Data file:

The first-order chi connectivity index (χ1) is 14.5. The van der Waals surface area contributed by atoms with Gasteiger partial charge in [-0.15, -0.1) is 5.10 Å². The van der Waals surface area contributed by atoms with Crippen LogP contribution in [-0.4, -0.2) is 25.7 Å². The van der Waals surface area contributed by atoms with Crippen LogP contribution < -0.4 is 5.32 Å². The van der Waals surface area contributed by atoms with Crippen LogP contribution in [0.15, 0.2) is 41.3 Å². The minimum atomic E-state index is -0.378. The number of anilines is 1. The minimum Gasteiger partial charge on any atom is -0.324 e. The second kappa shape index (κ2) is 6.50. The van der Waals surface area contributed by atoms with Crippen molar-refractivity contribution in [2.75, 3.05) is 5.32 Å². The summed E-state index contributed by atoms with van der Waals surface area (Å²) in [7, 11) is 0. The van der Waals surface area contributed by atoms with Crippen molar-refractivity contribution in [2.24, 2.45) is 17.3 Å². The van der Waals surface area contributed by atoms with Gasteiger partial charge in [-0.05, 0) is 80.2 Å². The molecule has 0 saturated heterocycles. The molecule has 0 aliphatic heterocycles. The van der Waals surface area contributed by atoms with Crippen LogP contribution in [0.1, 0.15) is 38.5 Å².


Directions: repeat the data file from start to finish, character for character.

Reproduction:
The first-order chi connectivity index (χ1) is 14.5. The van der Waals surface area contributed by atoms with Gasteiger partial charge in [-0.15, -0.1) is 5.10 Å². The van der Waals surface area contributed by atoms with Crippen LogP contribution in [-0.4, -0.2) is 25.7 Å². The van der Waals surface area contributed by atoms with Crippen LogP contribution < -0.4 is 5.32 Å². The van der Waals surface area contributed by atoms with Crippen LogP contribution in [0.15, 0.2) is 41.3 Å². The minimum atomic E-state index is -0.378. The number of anilines is 1. The minimum Gasteiger partial charge on any atom is -0.324 e. The second kappa shape index (κ2) is 6.50. The van der Waals surface area contributed by atoms with Crippen molar-refractivity contribution in [2.75, 3.05) is 5.32 Å². The summed E-state index contributed by atoms with van der Waals surface area (Å²) in [7, 11) is 0. The van der Waals surface area contributed by atoms with Crippen molar-refractivity contribution in [2.24, 2.45) is 17.3 Å². The van der Waals surface area contributed by atoms with Gasteiger partial charge in [-0.05, 0) is 80.2 Å². The molecule has 0 saturated heterocycles. The molecule has 0 aliphatic heterocycles. The van der Waals surface area contributed by atoms with Crippen LogP contribution in [0.1, 0.15) is 38.5 Å².